“Anti-Keynesians,” as our friends over at the Democratic Strategist gleefully argue, might not yet constitute a majority, but the sentiment is sure to pick up steam if the scenario Michael Pento envisions in “Austerity American Style” comes to pass:
The Fed and administration have now reached the point of diminishing returns. Whatever anemic and temporary growth that was generated by borrowing and spending printed money is now being superseded by rising prices. Any further monetary stimulation from this point on will only serve to send aggregate price levels surging higher, as GDP growth falls. The bottom line is that borrowing and printing money can never increase productivity and labor force growth, which are the only ways to increase real GDP. Government intervention can only temporarily circumvent the deleveraging process that is necessary for viable growth.
The government’s window to artificially drive real GDP growth by borrowing and spending has closed. The U.S. economy now faces another recession head-on, as the private sector deleveraging process resumes and the public sector deleveraging process begins. Alternatively, the Fed can keep expanding their balance sheet and sending the economy deeper into stagflation. The salient question for investors is whether the next recession will be accompanied by inflation or deflation. But only Mr. Bernanke can answer that.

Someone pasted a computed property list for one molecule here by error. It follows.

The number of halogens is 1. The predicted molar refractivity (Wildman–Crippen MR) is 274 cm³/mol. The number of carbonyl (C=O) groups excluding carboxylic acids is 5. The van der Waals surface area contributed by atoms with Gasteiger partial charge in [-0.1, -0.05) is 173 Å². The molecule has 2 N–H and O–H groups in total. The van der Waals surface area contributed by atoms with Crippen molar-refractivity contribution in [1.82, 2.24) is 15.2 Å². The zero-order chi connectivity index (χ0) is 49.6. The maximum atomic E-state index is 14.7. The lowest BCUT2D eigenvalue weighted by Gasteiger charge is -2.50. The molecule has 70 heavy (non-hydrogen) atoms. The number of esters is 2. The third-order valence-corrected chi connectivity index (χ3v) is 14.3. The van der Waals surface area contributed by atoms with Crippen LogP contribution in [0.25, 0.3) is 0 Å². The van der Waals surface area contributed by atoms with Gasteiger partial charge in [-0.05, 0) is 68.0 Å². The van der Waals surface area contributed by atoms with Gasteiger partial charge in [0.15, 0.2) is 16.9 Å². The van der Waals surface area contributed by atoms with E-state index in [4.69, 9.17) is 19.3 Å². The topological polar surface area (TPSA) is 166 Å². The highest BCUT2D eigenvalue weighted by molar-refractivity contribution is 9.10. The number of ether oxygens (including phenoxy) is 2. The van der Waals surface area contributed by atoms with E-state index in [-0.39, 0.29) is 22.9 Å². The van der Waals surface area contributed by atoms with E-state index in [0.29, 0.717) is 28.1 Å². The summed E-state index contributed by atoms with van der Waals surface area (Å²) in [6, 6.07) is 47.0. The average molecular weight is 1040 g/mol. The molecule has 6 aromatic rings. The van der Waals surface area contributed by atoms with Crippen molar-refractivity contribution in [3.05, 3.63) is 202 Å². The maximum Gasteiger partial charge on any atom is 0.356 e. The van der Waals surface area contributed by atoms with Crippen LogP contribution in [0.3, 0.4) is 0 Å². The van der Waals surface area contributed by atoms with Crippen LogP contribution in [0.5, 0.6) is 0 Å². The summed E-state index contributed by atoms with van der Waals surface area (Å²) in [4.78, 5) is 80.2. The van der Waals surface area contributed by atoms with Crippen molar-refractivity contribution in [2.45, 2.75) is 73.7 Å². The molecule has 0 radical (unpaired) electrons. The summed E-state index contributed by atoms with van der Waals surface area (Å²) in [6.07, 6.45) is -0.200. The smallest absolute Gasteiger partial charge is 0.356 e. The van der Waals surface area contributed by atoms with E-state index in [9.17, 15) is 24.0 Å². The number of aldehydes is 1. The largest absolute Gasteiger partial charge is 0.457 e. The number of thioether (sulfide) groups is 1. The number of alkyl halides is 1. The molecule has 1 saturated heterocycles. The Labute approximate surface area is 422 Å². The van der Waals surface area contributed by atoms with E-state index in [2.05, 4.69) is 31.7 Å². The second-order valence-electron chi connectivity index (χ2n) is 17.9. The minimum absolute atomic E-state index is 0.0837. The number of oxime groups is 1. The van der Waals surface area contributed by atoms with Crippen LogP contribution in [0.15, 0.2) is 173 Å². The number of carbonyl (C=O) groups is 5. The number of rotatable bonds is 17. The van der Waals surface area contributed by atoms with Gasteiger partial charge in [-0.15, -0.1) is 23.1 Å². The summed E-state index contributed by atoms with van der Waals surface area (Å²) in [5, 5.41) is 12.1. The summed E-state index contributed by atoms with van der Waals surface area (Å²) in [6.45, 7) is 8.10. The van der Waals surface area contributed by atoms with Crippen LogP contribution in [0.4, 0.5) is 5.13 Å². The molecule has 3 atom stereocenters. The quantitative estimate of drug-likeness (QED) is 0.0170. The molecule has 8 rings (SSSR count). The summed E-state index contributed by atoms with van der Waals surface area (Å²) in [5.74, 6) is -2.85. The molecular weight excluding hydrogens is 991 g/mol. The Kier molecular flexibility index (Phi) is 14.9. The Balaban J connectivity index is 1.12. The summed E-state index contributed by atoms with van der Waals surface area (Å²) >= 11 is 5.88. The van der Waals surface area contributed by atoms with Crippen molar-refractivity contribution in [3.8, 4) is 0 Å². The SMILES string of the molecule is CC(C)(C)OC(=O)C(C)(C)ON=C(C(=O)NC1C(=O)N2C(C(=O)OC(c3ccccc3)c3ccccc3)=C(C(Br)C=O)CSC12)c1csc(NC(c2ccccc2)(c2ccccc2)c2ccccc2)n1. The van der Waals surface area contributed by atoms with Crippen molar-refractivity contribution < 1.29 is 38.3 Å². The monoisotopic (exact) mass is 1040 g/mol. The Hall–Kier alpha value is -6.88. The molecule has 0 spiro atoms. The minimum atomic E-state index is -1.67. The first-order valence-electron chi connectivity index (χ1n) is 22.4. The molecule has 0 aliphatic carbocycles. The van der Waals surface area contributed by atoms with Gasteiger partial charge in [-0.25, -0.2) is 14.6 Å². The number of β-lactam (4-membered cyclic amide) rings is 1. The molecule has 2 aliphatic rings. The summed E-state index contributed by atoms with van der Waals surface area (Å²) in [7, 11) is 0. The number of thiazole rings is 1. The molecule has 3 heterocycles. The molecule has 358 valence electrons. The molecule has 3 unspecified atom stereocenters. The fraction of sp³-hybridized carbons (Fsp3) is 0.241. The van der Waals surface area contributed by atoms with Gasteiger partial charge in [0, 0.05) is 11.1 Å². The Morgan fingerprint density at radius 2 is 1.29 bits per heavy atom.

A man of faith in a godless age is hitting Americans where it hurts.
Mr. and Mrs. American Spectator Reader, let P.J. O’Rourke talk sense to your kids.
In Britain, defending your property can get you life.
It won’t take long for conservatives to scratch this presidential wannabe off their 2008 scorecard.
Was the President done in by the economy, or by the politics of the economy?